Mega-gardeners of the Tropical Forest: Modeling Seed Dispersal by Forest Elephants

Please note: This is an example of a team profile. This and other virtual showcase team profile examples were drawn from information in our annual report and other communications. They have been modified and were not actually authored by these teams.

Members of the team pose with local partners in Ivindo National Park, Gabon in Summer 2018.
Members of the team pose with local partners in Ivindo National Park, Gabon in Summer 2018.

By: Team Member 1, Team member 2, etc.

African forest elephants are the largest surviving fruit-eating (frugivore) species. Given their size, they consume a greater diversity of seeds than any other vertebrate and are exclusive dispersers for some plant species with larger seeds. They also cross more significant geographical barriers and travel longer distances than most other terrestrial seed dispersers. As a result, African forest elephants play an important role in dispersing seeds across the forest floor through their dung.

However, poaching is rapidly wiping out African forest elephants from most of their historical range, leaving vast areas of elephant-free tropical forest. The reduction of elephant populations will result in dramatic ecological changes in central African forests, including altered species composition, increased stem densities of small trees and lower abundance of large trees. Despite the threat of extinction, African forest elephants remain understudied. We have limited knowledge of their ecological impacts on tropical forests, and most studies of forest elephants have been concentrated in a few protected areas.

Our Bass Connections team deployed a combination of new technologies to measure seed dispersal in the field and model how elephants influence forest composition, diversity and structure through this plant-animal interaction. Patterns of seed dispersal by elephants depend on two key variables: how elephants move and the average amount of time a seed spends in an elephant gut (i.e., gut passage time). Through an ongoing collaboration with the Gabon Parks Agency, Duke researchers had already compiled nearly two years of data on hourly movements of 56 forest elephants. However, there was no existing data on the time it takes a seed to pass through a forest elephant’s gut. Gut passage time affects both the proportion of seeds that germinate and the timing of germination through exposure to the chemical environment of the digestive tract.

Field methods.

To overcome this data gap, our team developed a suite of model seeds including two types of “active” seeds, which indirectly measure gut passage through recording temperature fluctuations, and two types of “passive” seeds, which serve to mark the point of defecation to allow gut passage estimation from time-stamped GPS collar data.

Members of the team create model seeds and plant them in fruit for elephant consumption.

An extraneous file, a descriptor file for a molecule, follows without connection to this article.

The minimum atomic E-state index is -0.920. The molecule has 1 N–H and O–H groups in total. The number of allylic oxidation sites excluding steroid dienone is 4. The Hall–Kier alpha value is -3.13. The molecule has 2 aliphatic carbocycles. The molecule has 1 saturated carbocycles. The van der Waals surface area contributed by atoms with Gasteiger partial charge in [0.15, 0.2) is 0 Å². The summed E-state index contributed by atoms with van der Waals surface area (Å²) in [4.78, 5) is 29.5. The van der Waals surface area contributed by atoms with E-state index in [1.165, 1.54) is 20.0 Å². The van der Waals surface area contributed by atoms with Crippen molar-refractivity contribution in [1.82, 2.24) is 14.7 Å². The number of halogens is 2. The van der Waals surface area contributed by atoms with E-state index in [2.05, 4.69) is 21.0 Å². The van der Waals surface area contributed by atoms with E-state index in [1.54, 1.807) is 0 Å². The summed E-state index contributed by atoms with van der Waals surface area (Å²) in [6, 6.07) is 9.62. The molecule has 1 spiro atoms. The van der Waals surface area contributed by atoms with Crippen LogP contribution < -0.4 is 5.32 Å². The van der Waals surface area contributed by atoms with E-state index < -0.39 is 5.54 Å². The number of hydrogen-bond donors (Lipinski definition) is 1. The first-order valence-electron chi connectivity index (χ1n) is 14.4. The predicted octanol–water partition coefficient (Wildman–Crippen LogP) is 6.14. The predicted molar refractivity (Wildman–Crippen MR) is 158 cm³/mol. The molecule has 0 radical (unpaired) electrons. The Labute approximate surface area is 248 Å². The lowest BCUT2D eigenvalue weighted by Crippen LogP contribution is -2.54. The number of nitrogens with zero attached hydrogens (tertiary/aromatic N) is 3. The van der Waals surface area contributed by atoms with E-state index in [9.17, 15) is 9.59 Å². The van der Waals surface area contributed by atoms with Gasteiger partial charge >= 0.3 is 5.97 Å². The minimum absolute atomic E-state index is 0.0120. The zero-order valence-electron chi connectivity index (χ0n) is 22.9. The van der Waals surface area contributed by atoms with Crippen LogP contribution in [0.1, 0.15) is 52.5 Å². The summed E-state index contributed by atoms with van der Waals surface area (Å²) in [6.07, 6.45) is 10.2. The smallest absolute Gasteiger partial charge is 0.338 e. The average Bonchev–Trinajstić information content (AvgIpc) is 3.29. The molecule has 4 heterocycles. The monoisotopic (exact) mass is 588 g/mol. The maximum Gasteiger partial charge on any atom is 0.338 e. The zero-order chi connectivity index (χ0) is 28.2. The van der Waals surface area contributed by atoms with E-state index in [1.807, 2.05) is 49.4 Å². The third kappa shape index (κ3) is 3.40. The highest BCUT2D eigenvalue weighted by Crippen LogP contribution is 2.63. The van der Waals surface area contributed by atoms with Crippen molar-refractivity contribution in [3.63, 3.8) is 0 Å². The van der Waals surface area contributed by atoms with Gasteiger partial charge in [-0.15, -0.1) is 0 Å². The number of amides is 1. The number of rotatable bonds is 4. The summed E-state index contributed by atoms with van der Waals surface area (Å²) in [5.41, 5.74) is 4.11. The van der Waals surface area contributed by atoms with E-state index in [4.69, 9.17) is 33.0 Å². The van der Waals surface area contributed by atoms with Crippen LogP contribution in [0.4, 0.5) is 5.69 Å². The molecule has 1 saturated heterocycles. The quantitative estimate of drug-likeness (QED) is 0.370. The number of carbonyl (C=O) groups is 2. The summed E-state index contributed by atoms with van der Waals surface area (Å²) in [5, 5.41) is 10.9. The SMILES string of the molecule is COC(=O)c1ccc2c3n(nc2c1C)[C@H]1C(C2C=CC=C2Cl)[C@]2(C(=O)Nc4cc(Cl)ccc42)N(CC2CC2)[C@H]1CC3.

Members of the team create model seeds and plant them in fruit for elephant consumption.

In Summer 2018, we traveled to Gabon and planted these model seeds in fruit and then placed them within the forest. Using GPS tracking, our team then followed elephants after they consumed fruit containing our model seeds and collected the elephant’s dung. Ultimately, the team recovered 845 of our model seeds, all of which were passive. Our team found that the elephant refused to ingest the active seeds, which were larger in size. Since the ‘passive’ seeds cannot log gut passage time in real-time, the team calculated gut passage time using GPS collar data. 

Members of the team pose with local partners in Ivindo National Park.
Members of the team pose with local partners in Ivindo National Park.

Ultimately, our team’s data presents the first-ever data set of gut passage time estimates from wild forest elephants (mean = 65.6 h (min = 16.6 h; max = 113.7 h). The methods we developed are also translatable to other free-ranging, GPS-collared species, and can help inform our understanding of seed dispersal by wild frugivores. Our team submitted a research poster and wrote a paper detailing our findings to Wildlife Biology. We are also working on a second manuscript.

Anna Nordseth and Alina Xiao.
Anna Nordseth (top row, middle) and Alina Xiao (bottom row, middle) pose with the research crew at Kongou Falls in Ivindo National Park. (Photo: Graden Froese)

Students Alina Xiao ’21 (Biology) and Anna Nordseth (Ph.D. student in Ecology) traveled to back to Gabon in Summer 2019 to continue tracking gut passage time, identify seed predators and survival rates and evaluate whether elephant dung provides seeds with protection from exposure and predation. Xiao reflected on her summer in Gabon:

Alina Xiao.

At 2:30 a.m., I woke up to the sounds of elephants at the Ipassa Research Station inside Ivindo National Park. I followed the noise of branches breaking to the far side of the porch. There I sat, listened and watched. From just about 10 meters away, I saw the elephants walk across that small patch of grass to re-enter the forest. I watched the dream I had carried for so many years become real right in front of my eyes. Although the actual work and logistics were even more challenging than I expected, this research experience was one of the most exhilarating and fulfilling I have had. –Alina Xiao